Journey to the Wet Market

My day started with a rather soggy journey along the rail trail to the Bukit Timah wet market.  The rail trail is one of the few things in Singapore that isn’t paved in any way, and between the mountain bikers and recent rains, the walk was on the muddy side.

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Still, it was nice to be out in the green, trying (unsuccessfully) to spot interesting birds and finding new flowers.

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It’s just over a half an hour walk from here to the market if you take the direct route.  But if you take the direct route, you would miss out on the chance to check out the huge temple that appeared a few blocks out of the way.  And if you missed the temple, you would miss this:

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I wish I could read the Chinese on that tiger-in-a-cave, because I would love to know what’s going on here.

The sheer profusion of fruits and veggies at the wet market makes me smile.

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If you just glanced at a wet market here, you might think it looked a little like a farmer’s market (thought the wet market is covered and the stalls are permanent).  You can buy the same sorts of things: fruits, veggies, meats.  But the wet market has almost nothing local — everything comes in boxes from places like Malaysia and New Zealand — and you certainly won’t meet any farmers there.  You won’t find cheese or baked goods or homemade jam.  And unless you grew up in Asia, you’ll probably be mystified by a number of the offerings.  I’m finally getting up the courage to start asking what things are (in response to one of my questions today, I got the answer: “That’s a root that local people use in soup.  Want one?  One dollar.”)

So what did I buy at the wet market?  Here’s the list:  three Japanese eggplants, two cucumbers, one little bag of grape tomatoes, one bunch of spinach, one bunch of bok choy, eight onions, six shallots, a handful of garlic, one young ginger root (they differentiate between old and young ginger here), two purple sweet potatoes, two blocks of fresh tofu, one bag of fresh noodles, one bag of star anise, one bag of mushrooms, one mango, eight orchid stems, two lisianthus stems, and one bunch of bananas.  You can’t buy just one or two bananas at the wet market — you have to buy the entire bunch.  They’re small, but still, that’s a lot of bananas.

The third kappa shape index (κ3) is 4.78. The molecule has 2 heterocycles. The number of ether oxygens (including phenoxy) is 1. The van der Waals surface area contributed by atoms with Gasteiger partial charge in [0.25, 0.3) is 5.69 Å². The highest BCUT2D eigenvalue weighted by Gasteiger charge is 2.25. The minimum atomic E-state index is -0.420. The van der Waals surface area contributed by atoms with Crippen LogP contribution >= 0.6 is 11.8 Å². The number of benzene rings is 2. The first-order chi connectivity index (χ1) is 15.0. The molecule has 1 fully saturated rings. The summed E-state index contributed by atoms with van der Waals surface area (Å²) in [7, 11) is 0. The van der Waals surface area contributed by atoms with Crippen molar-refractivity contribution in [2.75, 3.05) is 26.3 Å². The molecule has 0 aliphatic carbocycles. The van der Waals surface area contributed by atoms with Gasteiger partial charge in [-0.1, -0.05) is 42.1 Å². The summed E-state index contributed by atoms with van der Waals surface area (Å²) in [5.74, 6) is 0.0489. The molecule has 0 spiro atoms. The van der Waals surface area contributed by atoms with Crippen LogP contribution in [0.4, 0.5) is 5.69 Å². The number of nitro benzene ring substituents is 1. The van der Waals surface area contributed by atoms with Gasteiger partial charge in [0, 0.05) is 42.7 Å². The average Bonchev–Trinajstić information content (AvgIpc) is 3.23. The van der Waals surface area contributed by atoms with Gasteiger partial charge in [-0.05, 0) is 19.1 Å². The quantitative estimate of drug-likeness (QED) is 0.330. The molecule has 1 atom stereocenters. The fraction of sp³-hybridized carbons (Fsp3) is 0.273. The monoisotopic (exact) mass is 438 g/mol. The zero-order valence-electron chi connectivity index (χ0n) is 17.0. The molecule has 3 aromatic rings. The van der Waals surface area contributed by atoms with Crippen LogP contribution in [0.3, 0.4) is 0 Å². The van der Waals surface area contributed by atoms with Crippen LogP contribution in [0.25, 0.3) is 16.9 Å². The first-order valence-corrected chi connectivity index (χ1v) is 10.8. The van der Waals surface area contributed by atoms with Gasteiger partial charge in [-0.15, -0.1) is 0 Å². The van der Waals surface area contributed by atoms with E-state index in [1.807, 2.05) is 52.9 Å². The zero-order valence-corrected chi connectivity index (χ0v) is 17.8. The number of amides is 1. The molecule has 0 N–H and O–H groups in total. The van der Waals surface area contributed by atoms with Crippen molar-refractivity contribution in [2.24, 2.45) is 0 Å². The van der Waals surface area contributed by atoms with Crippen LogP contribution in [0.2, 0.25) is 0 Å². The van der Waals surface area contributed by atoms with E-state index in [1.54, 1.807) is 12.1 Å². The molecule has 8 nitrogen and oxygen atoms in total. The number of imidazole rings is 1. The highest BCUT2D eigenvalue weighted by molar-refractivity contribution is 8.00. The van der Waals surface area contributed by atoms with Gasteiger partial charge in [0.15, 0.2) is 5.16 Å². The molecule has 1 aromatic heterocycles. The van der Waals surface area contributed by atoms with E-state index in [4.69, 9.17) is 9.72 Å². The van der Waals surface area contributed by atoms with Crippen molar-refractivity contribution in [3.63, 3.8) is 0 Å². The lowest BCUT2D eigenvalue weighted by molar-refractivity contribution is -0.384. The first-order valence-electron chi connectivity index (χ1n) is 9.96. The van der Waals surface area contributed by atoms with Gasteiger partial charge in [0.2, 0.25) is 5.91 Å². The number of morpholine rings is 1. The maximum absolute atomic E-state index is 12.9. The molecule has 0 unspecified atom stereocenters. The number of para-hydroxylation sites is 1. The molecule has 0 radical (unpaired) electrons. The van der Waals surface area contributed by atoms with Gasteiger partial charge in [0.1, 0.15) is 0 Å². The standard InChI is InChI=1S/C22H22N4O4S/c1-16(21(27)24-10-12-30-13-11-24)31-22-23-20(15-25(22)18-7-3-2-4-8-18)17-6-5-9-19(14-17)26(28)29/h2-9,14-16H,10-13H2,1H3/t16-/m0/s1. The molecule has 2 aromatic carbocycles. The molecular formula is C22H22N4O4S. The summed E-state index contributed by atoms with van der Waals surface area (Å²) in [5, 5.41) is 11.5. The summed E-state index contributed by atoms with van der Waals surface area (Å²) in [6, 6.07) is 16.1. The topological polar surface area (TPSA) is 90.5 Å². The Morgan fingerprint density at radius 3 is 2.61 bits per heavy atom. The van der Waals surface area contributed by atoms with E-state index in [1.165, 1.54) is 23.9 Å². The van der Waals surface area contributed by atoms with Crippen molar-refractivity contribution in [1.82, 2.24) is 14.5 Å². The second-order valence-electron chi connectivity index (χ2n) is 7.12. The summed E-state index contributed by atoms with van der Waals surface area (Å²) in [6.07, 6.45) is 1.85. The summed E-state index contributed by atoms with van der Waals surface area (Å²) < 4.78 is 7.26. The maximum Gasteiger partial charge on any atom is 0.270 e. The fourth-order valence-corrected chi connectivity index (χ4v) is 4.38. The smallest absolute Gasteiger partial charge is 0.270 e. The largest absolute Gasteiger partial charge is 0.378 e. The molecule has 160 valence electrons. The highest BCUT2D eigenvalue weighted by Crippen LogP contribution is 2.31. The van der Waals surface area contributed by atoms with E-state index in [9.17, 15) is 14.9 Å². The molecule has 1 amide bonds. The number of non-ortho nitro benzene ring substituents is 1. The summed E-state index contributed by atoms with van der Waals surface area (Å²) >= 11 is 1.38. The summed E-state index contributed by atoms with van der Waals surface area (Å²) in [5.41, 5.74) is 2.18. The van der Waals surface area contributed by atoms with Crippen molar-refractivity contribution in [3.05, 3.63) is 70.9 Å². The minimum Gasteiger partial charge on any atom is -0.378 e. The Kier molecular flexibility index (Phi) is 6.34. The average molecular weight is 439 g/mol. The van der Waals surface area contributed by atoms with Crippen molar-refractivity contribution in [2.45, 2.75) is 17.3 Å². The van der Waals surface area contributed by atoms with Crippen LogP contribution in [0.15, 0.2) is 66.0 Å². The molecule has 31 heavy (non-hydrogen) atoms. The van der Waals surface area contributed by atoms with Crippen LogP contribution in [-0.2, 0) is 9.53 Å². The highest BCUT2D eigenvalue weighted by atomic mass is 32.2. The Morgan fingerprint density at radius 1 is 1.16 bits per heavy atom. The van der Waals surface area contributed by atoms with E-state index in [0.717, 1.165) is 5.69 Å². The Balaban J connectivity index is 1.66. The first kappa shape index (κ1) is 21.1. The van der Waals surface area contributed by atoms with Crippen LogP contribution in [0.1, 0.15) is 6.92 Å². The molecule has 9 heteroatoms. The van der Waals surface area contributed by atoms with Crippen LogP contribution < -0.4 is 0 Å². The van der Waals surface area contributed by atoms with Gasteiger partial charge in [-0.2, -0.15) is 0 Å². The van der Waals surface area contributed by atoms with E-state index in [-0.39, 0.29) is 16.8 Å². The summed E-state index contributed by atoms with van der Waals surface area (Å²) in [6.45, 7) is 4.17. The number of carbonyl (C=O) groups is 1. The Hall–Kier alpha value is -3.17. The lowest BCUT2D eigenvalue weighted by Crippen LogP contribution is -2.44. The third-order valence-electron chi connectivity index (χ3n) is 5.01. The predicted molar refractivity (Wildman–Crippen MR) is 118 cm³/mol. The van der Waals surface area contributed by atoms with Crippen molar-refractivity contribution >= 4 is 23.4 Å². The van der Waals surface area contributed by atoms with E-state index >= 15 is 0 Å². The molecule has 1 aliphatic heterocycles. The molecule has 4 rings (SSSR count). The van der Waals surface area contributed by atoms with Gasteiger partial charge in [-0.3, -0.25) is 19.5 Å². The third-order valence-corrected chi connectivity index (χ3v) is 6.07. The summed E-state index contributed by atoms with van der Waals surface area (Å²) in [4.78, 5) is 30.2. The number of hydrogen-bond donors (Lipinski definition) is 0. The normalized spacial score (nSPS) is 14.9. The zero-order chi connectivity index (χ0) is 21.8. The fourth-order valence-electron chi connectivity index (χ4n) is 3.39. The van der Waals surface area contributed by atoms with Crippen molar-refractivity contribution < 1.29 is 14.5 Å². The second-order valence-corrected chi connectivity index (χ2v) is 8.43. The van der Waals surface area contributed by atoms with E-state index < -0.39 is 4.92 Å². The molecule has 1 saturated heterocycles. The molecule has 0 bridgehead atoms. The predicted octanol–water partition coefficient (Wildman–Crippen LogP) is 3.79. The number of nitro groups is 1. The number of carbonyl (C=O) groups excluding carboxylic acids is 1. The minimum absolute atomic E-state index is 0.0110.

I also had brunch — pad thai, from a woman who has a menu of just six items at her little Thai stall — at the hawker center upstairs.  My favorite part of every hawker center has to be the fresh juice people, who will make you all sorts of juices for almost free.  I had mango juice this morning.  They’ll do just about anything; they will even juice sugar cane right in front of you — they have these magic machines that smash up the cane and separate the juice from the stalks:

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I think the result is pretty awful — it’s too sweet — but I love watching them make it.

As an aside, I would like to note that Singapore is already getting all dolled up for Christmas.  Halloween passed with nary a blip on people’s radar screens — it’s only celebrated by a bunch of Americans in one or two neighborhoods, and the candy display was gone from my store two days before October 31 — but Christmas is all the rage around here.  I find this “work-in-progress” at the ground floor of my building  particularly odd.

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3 responses to “Journey to the Wet Market

  1. Reader of Chinese characters reporting: The larger words say “General Tiger” (general as in the military rank); can’t see the smaller words very well. You could google 虎爺將軍 and google translate the results; I gather that it’s a Taoist deity.

    “a root that people use in soup” is also how my mother has explained /several/ things to me.

    Is it the bunch of bananas that is small or the bananas themselves that are small? If the latter, have you had small bananas before, and are you liking them? (My understanding is that the US has a banana monoculture and you don’t have small bananas.) Bear with me if you already know this: Unlike the cavendish banana you can’t tell if they are ripe by colour. They are only really ripe when they get black spots, smell very strongly of banana, and feel soft. Attempting to eat them before that will be unpleasant. They ALL ripen at the same time, and then begin to fall off before you can get around to them. It’s a fun race against time 😛

    • Thanks for the translation! Very helpful. As for the bananas, it is a relatively small bunch of very small bananas — the kind that get deliciously ripe (and look like they’re rotting) all at once in a maddening sort of way. Very different from the US, where we only have one giant, fairly tasteless but somehow dully satisfying banana.

  2. You are certainly taking advantage of your time in Singapore. Good for (or as some say, on) you. Thank-you for taking the time to document some much of your travels for the poor fold who have to stay here in Baltimore. Dennis

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